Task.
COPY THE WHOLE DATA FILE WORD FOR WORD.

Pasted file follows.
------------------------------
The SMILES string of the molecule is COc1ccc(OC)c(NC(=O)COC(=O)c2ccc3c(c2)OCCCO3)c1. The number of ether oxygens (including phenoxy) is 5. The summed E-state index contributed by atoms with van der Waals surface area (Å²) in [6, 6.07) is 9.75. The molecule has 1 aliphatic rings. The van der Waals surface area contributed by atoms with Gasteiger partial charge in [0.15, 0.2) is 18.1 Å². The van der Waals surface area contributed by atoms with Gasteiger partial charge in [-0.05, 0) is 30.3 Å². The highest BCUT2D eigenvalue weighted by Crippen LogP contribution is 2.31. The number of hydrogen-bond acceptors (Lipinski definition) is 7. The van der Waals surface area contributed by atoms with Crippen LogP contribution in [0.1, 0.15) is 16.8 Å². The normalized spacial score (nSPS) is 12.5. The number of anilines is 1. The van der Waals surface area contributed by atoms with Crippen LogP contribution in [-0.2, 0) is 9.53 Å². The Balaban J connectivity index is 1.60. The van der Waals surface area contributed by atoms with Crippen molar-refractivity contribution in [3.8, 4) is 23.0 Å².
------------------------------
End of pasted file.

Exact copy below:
The SMILES string of the molecule is COc1ccc(OC)c(NC(=O)COC(=O)c2ccc3c(c2)OCCCO3)c1. The number of ether oxygens (including phenoxy) is 5. The summed E-state index contributed by atoms with van der Waals surface area (Å²) in [6, 6.07) is 9.75. The molecule has 1 aliphatic rings. The van der Waals surface area contributed by atoms with Gasteiger partial charge in [0.15, 0.2) is 18.1 Å². The van der Waals surface area contributed by atoms with Gasteiger partial charge in [-0.05, 0) is 30.3 Å². The highest BCUT2D eigenvalue weighted by Crippen LogP contribution is 2.31. The number of hydrogen-bond acceptors (Lipinski definition) is 7. The van der Waals surface area contributed by atoms with Crippen LogP contribution in [0.1, 0.15) is 16.8 Å². The normalized spacial score (nSPS) is 12.5. The number of anilines is 1. The van der Waals surface area contributed by atoms with Crippen LogP contribution in [-0.2, 0) is 9.53 Å². The Balaban J connectivity index is 1.60. The van der Waals surface area contributed by atoms with Crippen molar-refractivity contribution in [3.8, 4) is 23.0 Å².